high-profile case in the UK of a mobile related privacy breach was that
of the News of the World's use of voicemail hacking to gain access to
private information about Royalty. The Royal editor, Clive Goodman was
jailed for four months and the editor, Andy Coulson resigned over this
blatant privacy breach. Given the appetite for breaching privacy, users
need to be safe in the knowledge that their personal data will not leak
in any way.

 

Example 3 - Integrity Breach

A widget that replaces the voicemail number with a premium rate number
instead?

 

There are number of reasons why an attacker would want to breach the
integrity of the device. Simply changing the telephone number of the
voicemail that is stored on the device could be enough to make an
attacker a lot of money. Users usually have a shortcut key to their
voicemail and may not notice for a long time that anything is wrong. A
more sinister use could be to plant evidence on a device. Pictures,
files and even criminal contacts could potentially be anonymously
planted all without the user's consent or knowledge. Proving innocence
could suddenly become very difficult.

There are also a number of reasons why somebody would want to steal
data. The contents of corporate e-mails would be very interesting to a
competitor, as would sabotaging data stored in spreadsheets and
presentations on the target phone.

 

Example 4 - Phishing

Widgets contain web content - it is easy to duplicate and masquerade as
something legitimate... perhaps a bank?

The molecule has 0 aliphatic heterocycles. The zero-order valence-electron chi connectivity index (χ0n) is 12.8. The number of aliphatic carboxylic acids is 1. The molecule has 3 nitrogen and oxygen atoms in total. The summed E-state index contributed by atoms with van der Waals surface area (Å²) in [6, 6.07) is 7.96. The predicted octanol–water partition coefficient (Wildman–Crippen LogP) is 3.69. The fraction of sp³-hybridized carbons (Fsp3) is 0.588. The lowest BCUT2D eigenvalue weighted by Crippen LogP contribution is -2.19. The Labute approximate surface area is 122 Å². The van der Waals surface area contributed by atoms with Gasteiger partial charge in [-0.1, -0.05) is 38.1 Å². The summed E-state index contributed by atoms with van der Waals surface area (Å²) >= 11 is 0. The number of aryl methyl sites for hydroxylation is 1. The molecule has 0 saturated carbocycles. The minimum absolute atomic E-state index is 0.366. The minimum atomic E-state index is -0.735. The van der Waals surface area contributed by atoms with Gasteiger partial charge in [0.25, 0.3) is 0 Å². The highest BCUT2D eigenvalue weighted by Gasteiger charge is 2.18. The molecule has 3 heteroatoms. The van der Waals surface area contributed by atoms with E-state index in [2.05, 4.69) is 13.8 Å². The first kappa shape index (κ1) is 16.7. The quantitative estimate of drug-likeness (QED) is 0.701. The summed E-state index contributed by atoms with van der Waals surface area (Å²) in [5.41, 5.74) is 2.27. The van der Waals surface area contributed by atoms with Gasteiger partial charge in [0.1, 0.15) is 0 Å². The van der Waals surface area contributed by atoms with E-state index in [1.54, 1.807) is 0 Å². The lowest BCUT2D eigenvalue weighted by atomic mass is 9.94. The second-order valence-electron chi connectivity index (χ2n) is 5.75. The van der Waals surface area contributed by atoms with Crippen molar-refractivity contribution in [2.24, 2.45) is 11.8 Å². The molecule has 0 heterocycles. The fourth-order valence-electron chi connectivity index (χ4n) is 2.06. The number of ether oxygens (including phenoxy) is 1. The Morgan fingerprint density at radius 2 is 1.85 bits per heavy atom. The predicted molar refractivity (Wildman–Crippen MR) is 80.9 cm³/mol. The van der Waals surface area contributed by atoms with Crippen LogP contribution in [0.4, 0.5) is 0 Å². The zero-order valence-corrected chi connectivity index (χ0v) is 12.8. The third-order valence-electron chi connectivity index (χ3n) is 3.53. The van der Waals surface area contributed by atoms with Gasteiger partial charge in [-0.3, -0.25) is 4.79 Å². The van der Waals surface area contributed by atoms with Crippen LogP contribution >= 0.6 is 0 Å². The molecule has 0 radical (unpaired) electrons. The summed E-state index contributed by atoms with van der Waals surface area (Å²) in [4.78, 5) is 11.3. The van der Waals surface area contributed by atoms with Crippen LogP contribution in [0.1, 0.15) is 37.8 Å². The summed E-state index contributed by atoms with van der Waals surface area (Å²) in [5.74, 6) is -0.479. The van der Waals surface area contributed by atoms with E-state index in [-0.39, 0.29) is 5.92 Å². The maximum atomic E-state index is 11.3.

In January 2010, Google removed a number of applications from the
Android Market which were supposed to be banking applications for a
number of different banks worldwide. It is unclear whether these
applications were intentional phishing applications. The removal was
based on a breach of terms and conditions surrounding copyright. The
episode however highlighted the phishing potential. Widgets contain web
content, therefore it is very easy to duplicate the look and feel of
something that  the user trusts and proceed to abuse that trust either
by stealing credentials or by manipulating money transfers. 

 

These are of course just examples to consider in relation to how we
would manage the policies for device APIs and are of course not
exhaustive. Alongside the device-API specific examples above, we still
need to consider traditional web threats which pose a significant risk
and lots of other types of attack which should be considered in a formal
threat model.

 

Policies to deal with one of the examples above

 

In the case of widgets on mobile devices we must take into account that
there are multiple layers of security which will already be dealt with
before a device API gets called. For example: digital signing of
widgets, application store inspection and installation checks. The next